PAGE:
To be, or not to be, or to be what I should not be

I think I’m a far stronger and more capable person now than I’ve ever been.  I sometimes feel like I can withstand anything and I’m not a hysterical mess who falls apart at the drop of a hat.   I do deal with this, I don’t idle along on the path of self destruction.  But…

Ah, whining! Hello there.

I want to stop taking my medication.  I don’t know how I’d ever learn to join the mortal world in natural sleep but I feel (or don’t, as it happens) that I’m anaesthetising myself.   I hardly even argue anymore.  I used to argue all the time.  I wonder if I am becoming one of those repressed housewives, whose hate or hurt or any antisocial emotion only comes out after a bottle of gin and the loosening of the tongue with valium, to a dead sleep and regretful waking.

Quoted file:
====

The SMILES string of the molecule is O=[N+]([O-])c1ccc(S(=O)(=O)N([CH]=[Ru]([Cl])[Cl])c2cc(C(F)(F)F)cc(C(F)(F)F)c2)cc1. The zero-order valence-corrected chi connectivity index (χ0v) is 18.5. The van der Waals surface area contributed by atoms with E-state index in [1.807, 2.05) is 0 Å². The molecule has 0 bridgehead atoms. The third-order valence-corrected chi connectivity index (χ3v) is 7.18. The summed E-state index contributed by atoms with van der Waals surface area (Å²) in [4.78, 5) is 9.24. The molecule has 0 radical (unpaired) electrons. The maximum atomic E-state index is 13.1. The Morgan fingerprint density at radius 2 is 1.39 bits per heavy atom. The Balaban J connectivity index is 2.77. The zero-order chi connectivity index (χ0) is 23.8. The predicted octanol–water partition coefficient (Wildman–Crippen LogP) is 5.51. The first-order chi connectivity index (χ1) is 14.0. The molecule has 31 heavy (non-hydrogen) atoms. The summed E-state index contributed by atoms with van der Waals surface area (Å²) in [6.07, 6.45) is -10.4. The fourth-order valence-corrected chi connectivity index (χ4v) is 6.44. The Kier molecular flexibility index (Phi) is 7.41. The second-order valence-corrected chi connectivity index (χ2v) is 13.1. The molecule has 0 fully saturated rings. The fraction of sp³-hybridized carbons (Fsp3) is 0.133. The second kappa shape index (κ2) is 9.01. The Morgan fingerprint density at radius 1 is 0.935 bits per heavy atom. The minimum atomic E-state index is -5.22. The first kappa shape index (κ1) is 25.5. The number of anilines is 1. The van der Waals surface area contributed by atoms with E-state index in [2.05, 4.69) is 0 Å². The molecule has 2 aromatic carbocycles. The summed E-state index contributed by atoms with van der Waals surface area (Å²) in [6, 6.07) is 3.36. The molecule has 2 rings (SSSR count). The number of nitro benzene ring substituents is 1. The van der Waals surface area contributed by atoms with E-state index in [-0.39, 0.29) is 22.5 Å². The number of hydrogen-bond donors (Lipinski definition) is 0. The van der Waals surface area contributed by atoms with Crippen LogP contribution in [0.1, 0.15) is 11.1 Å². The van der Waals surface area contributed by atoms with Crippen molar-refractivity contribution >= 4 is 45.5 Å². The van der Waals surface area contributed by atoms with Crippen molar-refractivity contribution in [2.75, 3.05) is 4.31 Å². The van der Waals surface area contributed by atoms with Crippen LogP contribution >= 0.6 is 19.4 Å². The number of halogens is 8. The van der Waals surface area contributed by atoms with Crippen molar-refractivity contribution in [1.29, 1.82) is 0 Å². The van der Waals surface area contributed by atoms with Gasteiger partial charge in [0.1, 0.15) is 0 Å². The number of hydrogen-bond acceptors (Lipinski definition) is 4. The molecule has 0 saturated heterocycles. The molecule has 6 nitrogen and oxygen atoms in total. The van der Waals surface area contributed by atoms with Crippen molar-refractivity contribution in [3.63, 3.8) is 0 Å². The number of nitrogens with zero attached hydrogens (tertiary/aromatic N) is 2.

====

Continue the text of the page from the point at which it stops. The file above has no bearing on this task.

So many people close to me, who love me and have seen me go mad, would credit my progress to medication.  I am more even now, less insane.  I don’t self harm, I haven’t wondered through the streets thinking I was being stalked by Danny John Jules in ages. I still experience the bleak depressions and my self awareness tips into ridiculous and strangulating self analysis.   

I wonder if I feel that I am losing myself due to the immense stresses of recently, or if I want to abandon responsibility and drift into wholly natural madnesses.    I always do the responsible thing.  It might just be because recently I had to make a gigantic decision that was based on having this fucking illness.  The sense that it is not fair.  I’m not singing the virtues of mania or mental illness.  I wish violently that it was not the cause of absolutely any single part of me, because that is not fair because the treatment means sacrificing parts of myself, and a lack of treatment means I will probably destroy my life or die, like I was heading for anyway.

I feel like I am less vivid than I was.   Less interesting, less, for want of a better word, intense.  I miss the invincibility, the confidence and the energy of hypomania.  People say I am sweet, but I miss the vicious streak in me.  Not hatefulness, but anger.  What is wrong with being angry? With justified rage?  I analyse everything to incoherency, where the end result is always the same:  My Fault.